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Britain Reviews Scrutiny of Far-Right Extremists Following Norway Horror


People gather to observe a minute's silence at noon in front of the Norwegian Embassy in Copenhagen. Anders Behring Breivik, the man who has confessed to Friday's twin attacks that killed 93 people in Norway, was arraigned in court Monday, July 25, 2011

People gather to observe a minute's silence at noon in front of the Norwegian Embassy in Copenhagen. Anders Behring Breivik, the man who has confessed to Friday's twin attacks that killed 93 people in Norway, was arraigned in court Monday, July 25, 2011

British Prime Minister David Cameron's office says his country will review its scrutiny of far-right extremist groups in the wake of Friday's mass killings in Norway.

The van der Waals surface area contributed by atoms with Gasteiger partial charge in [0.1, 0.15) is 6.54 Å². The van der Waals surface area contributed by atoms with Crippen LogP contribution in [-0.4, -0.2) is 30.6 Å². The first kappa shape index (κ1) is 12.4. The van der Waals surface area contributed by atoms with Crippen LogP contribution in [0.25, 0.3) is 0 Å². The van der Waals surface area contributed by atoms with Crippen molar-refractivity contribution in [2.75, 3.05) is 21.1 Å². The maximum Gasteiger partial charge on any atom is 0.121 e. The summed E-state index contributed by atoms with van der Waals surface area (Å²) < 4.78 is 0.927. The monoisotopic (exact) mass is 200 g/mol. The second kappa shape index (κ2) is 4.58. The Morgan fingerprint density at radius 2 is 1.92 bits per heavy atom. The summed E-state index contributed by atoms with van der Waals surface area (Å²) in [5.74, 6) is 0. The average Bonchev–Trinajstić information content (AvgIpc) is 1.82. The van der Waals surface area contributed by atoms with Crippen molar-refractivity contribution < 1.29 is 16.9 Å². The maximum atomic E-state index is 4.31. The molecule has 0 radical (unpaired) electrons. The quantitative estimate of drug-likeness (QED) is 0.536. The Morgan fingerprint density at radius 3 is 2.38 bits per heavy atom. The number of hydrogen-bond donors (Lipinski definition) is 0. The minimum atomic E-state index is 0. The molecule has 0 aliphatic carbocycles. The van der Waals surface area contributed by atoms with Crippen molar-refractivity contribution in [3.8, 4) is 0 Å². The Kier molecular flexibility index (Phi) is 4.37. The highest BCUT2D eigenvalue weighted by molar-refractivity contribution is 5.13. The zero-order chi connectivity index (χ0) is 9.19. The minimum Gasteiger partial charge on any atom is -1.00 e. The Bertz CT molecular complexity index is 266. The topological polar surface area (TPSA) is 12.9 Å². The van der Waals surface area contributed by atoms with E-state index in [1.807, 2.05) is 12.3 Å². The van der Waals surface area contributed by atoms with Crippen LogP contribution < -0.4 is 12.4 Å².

The prime minister chaired a meeting Monday of the National Security Council to determine whether Britain's security agencies had given "adequate scrutiny" to the right-wing groups. The council also examined the implications for Britain from the Norway bombing and shooting attack that left 93 people dead.

Police are reviewing the threat from extremist groups, following criticism by some that more attention should be paid to the matter.

Anders Behring Breivik, the chief suspect in the Norway attacks, has claimed he was recruited by British right-wing extremists. Police are investigating any potential links.

Some information for this report was provided by AP.

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